A Canadian high-pressure system has set up in the wake of a cold front that moved through the Northeast earlier this week. Some locations are seeing their coldest temperatures in about four months, with snow even reported in the highest mountains.
Weather observers at Mount Washington, New Hampshire, were ecstatic on Wednesday when a brief snow shower passed over the 6,288-foot-tall summit, the first snowfall of the season anywhere in the northeastern United States.
The observatory's webcam showed heavy snow was once again falling at the summit Thursday afternoon, with temperatures sitting in the upper 20s. No snowfall has been reported at any lower elevations in the Northeast, however.
Elsewhere in the region, it's just a chilly day, and the fall chill will remain in the air through the end of the week.
Thursday's highs will only be in the 50s in much of New England and upstate New York, with some of the highest elevations in the Adirondacks, Green Mountains of Vermont and White Mountains of New Hampshire likely stuck in the upper 40s during the day. For many of these areas, it will be the coolest high temperature since Memorial Day weekend.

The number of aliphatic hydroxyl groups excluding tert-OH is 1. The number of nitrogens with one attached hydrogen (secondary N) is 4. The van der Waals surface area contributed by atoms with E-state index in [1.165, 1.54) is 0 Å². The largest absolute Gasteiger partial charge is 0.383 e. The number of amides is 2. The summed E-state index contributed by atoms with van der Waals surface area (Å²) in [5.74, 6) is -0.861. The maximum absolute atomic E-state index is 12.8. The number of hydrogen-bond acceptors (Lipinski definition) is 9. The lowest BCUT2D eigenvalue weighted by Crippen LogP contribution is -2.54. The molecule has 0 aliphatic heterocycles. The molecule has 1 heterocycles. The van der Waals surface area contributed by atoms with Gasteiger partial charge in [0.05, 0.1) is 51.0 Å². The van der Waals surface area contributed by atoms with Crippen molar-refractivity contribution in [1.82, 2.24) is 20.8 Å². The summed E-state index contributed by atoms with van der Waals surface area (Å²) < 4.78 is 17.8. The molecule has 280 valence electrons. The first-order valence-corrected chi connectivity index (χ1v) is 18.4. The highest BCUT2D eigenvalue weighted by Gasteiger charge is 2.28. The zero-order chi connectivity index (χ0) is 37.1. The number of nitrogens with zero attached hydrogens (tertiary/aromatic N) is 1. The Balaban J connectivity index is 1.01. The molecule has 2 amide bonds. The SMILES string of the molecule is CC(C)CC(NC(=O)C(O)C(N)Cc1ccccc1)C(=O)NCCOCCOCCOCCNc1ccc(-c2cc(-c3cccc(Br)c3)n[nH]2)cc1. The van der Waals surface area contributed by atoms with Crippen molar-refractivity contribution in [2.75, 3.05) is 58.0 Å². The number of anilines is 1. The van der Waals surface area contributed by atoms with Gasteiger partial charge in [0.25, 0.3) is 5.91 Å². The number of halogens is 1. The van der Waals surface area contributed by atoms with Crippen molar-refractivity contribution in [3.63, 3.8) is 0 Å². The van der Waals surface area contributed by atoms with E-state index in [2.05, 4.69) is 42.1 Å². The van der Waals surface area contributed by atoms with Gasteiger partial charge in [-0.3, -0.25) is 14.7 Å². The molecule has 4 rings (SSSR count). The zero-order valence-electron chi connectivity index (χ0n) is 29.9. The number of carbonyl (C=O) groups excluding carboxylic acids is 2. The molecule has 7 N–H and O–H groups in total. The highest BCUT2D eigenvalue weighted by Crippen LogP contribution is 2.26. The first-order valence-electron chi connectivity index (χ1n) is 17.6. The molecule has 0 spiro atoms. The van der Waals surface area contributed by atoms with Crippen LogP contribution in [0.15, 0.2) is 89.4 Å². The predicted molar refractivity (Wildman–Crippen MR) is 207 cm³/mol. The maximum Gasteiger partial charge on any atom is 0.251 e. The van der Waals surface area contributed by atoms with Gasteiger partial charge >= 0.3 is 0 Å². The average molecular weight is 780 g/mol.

New York City and Philadelphia will have highs in the mid- to upper 60s Thursday afternoon. June 11 – nearly four months ago – was the last time Philadelphia failed to reach 70 degrees, while New York City last held in the 60s about three months ago on July 3.
Widespread low temperatures in the 40s are expected Thursday night into early Friday. Some of the higher elevations of New England and upstate New York will even dip into the 30s, bringing the risk of frost Friday morning.
A warming trend is expected by this weekend, with temperatures returning closer to average for early October.
Long-range forecasters at NOAA's Climate Prediction Center predict that temperatures will rise above average again during the first full week of October, so this crisp air is not expected to persist for very long.